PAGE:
Delhi encompasses a number of worlds. There is the Delhi that you see around you today — a ‘world city’ with wide, well-maintained roads, numerous flyovers, landscaped roundabouts and parks; a cosmopolitan city home to 21.5 million people, most of them settlers for only a few generations. And then there’s a Delhi that rises up as you drive along Pragati Maidan — the crumbling sandstone ramparts of Purana Qila, haunting for the way it evokes a lost magnificent era.
There’s yet another Delhi, the one you encounter in, say, Chandni Chowk, places that not just look more or less the same as they did centuries ago, but also continue to be used in much the same way. Like other really old cities around the world, such as Istanbul or Damascus or Rome, “history” is not enclosed in glass cases in a museum in Delhi, or fenced off out of sight; it is a constant presence in the here and now — it is a lived heritage.
“Delhi: A Living Heritage”, Intach’s three-month-long show supported by the Indira Gandhi National Centre for the Arts (IGNCA)and the World Monuments Fund, does a fairly competent job of capturing the many Delhis — starting from the stone age settlements around 8000 BCE down the ages to Lal Kot, the stronghold of the Rajput Tomar ruler Anangpal II; Firozabad, Jahapanah and Tughlaqabad, the citadels of the Delhi Sultanate rulers, around Mehrauli; Din Panah, Humayun’s city by the Yamuna river for the poor; the grand Shahjahanabad, whose riches were the envy of the world; and finally Lutyens’s imperial New Delhi.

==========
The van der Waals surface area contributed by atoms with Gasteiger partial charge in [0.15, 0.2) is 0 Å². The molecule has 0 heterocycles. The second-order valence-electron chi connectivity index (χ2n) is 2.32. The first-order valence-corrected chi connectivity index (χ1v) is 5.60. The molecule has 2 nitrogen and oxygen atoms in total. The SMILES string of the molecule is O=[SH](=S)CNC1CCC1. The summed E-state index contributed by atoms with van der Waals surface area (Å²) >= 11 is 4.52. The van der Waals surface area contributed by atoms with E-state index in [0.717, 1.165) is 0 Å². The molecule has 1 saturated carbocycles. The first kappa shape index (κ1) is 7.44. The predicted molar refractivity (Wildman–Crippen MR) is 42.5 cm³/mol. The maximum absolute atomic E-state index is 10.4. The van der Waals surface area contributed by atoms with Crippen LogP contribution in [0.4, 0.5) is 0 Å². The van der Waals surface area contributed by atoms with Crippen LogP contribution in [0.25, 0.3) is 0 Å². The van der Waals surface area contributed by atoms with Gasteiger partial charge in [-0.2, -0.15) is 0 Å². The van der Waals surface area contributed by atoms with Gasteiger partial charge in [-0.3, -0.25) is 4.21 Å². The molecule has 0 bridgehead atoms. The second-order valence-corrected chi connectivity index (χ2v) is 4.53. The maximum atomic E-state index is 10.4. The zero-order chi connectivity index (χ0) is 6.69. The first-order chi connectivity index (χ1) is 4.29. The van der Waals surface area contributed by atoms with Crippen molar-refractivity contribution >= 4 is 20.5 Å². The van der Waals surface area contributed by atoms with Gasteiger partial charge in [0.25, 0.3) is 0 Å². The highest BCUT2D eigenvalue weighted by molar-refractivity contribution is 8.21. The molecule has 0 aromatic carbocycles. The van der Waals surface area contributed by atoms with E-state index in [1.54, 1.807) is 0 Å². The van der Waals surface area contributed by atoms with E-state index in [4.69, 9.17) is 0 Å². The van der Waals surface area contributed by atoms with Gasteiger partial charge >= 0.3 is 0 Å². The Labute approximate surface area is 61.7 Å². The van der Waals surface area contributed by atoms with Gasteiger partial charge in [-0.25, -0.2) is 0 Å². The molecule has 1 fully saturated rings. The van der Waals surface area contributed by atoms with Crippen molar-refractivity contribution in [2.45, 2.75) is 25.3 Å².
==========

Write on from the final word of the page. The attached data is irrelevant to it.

The display is imaginative in parts, especially in the use of large topographical maps showing the city’s expansion over the centuries. The interactive kiosks, too, are a good idea — containing a wealth of information such as a list of Delhi’s heritage buildings, with historical details and photographs. Others, like the dioramas of the “typical” kirana shop of Dariba Kalan or of Delhi’s microhabitat (a thorny bush with an owl on a bare tree, a deer and so on) are charming and quaint.